There is an upcoming research seminar about “the development of unique knowing in district nursing practice” by Dr. Heather Bain:
Date: Monday 6 February 2017
Room: H230 FOHSC Building
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Minister meets students completing course.
Nearly 200 former nurses and midwives are expected to return to practice this year – more than double the aim of a Scottish Government-funded scheme.
Over 40 participants have already completed Return to Practice programmes in 2015, allowing them to retrain and re-enter the nursing and midwifery workforce.
Today (Monday), the Public Health Minister saw the programme in action in NHS Grampian, where students are paid a salary during their clinical placement hours and guaranteed a job on completion.
Maureen Watt visited Robert Gordon University in Aberdeen where she met current students and scheme mentors and managers, as well as university and NHS Grampian officials.
Ms Watt said:
“I’m delighted to see first-hand the work underway in NHS Grampian to retrain former nurses and midwives under our national Return to Practice scheme.
“Earlier this year we announced investment of £450,000 over three years to encourage former nurses and midwives back into the profession. This will enable around 75 former nurse and midwives to retrain each year and re-enter employment.
“There has already been significant interest in the scheme here in Grampian and across Scotland. Today I’ve had the opportunity to meet some of those who have decided to retrain and to re-join our nursing workforce. They will bring a wealth of previous experience with them and will be an asset to our health and social care workforce.
“In addition we have funded an increase in the number of nurses and midwives in training again this year by a further three per cent, on top of the six per cent increase the Scottish Government announced last year. This is the kind of careful long term planning and investment our NHS needs and shows our commitment to increasing the numbers of qualified nurses and midwives in our hospitals now as well as planning for the future.”
Professor Ian Murray, Head of RGU’s School of Nursing and Midwifery said:
“The Return to Practice Nursing course is just one example of how Robert Gordon University and NHS Grampian are working together to enhance the healthcare workforce by providing dynamic and clinically relevant education.
“The current Return to Practice Nursing cohort has found the course challenging but also very rewarding both personally and professionally; the course is bringing highly skilled and experienced nurses back into the workforce which can only be good for the quality of patient care.”
June Brown, NHS Grampian Associate Director of Nursing (Modernisation) said:
“We are delighted to be working collaboratively with Robert Gordon University to deliver Return to Practice (RTP). We were aware of nurses who wanted to return to the profession but the location of courses and the financial challenges involved were a barrier. By developing a local course with an employment model we are overcoming that barrier.
“We interview applicants jointly and, if accepted, we place them in a clinical area where we know there will be vacancy for them at the end of the course. During their practice placement they are paid a basic wage. They are also able to work on the nurse bank as a healthcare support worker to supplement any loss of salary during the course.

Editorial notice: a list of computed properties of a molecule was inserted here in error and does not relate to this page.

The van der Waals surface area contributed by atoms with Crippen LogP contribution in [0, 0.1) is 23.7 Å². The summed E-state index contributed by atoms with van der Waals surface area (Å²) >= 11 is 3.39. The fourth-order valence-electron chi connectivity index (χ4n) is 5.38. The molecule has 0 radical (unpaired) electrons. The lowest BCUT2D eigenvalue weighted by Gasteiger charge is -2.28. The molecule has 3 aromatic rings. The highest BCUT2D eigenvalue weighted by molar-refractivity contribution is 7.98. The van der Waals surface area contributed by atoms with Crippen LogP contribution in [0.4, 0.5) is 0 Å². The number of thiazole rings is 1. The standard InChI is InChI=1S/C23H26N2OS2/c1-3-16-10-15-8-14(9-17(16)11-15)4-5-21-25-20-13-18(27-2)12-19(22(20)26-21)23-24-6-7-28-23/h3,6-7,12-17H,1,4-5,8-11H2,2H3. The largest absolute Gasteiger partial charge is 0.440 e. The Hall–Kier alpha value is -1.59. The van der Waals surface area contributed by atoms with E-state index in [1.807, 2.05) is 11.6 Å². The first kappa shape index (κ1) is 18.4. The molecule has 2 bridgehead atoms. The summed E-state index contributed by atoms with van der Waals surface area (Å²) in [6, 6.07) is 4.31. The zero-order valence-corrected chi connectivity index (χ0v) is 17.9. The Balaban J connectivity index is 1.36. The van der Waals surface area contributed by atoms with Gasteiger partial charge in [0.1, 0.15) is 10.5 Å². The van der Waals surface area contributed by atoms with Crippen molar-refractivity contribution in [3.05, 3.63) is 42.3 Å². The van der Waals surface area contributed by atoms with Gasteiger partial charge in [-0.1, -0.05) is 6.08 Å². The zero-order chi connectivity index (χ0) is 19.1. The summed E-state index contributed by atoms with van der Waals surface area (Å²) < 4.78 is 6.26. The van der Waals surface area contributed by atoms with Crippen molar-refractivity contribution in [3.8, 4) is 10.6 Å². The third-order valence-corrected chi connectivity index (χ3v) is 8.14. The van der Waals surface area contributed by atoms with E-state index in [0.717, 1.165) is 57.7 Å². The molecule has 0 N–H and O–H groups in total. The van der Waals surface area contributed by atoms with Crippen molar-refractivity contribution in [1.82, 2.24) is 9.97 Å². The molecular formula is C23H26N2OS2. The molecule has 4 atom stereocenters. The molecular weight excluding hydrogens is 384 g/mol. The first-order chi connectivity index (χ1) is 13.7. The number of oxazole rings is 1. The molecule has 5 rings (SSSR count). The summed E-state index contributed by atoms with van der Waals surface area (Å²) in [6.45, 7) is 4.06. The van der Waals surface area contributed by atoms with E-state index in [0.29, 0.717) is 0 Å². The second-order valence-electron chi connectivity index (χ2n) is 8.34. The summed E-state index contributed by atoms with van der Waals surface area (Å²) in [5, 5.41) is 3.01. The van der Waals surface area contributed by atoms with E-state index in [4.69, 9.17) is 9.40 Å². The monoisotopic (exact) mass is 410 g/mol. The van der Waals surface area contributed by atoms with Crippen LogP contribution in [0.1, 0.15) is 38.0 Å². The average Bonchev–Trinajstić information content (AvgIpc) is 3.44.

“I am thrilled at the progress made by the first cohort of students and look forward to meeting the second group when they start in January.”
• Return to Practice is a Scottish Government funded scheme (£450,000 additional funding over three years, commencing April 2015), administered by NHS Education for Scotland. It is intended to attract experienced nurses and midwives who have left the service back into the profession, enabling them to retrain and to re-enter employment.
• Each year, up to 100 former midwives and nurses will be able to apply to have their university programme fees fully paid (£1,500)
• Initial cohorts of Return to Practice students started in summer 2015 and over 40 registrants have already completed RtP programmes this year.
• The Scottish Government set a target of at least 75 funded RtP places in 2015/16, but it is anticipated that nearly 200 former registrants will take up the opportunity this year. The extra places in 2015/16 will be fully funded.
• Participation in the national RtP programme is one aspect of NHS Grampian’s wider strategy to ensure a sustainable nursing and midwifery workforce.
With support from RGU’s Library Service and a team of international collaborators, staff from RGU’s School of Nursing and Midwifery, have designed and launched the International Network for Electronic Theses and Dissertations in Nursing (INETDIN).
Dr Colin Macduff, Head of Research and Scholarly Activity at RGU’s School of Nursing and Midwifery, said: “This new network provides a much needed forum for exchange of information amongst nursing practitioners from around the world.
“During the past five years our international research with colleagues in Duquesne University, USA and Curtin University, Australia has found that there are thousands of nursing theses and dissertations available online but very few people know how to access them.
“Our new RGU-based website draws together best information and evidence in such a way that it will be a key resource for nurse scholars worldwide.”
Dr Susan Copeland, Information Resources Manager in RGU’s Library Service, added: “RGU is a leading voice in the open access to electronic theses and dissertations movement, and this project is a great example of joint working within RGU and across international boundaries.”
The network will be officially launched in the Journal of Advanced Nursing and with presentations over the next four months at international conferences in Puerto Rico, Las Vegas and New Delhi.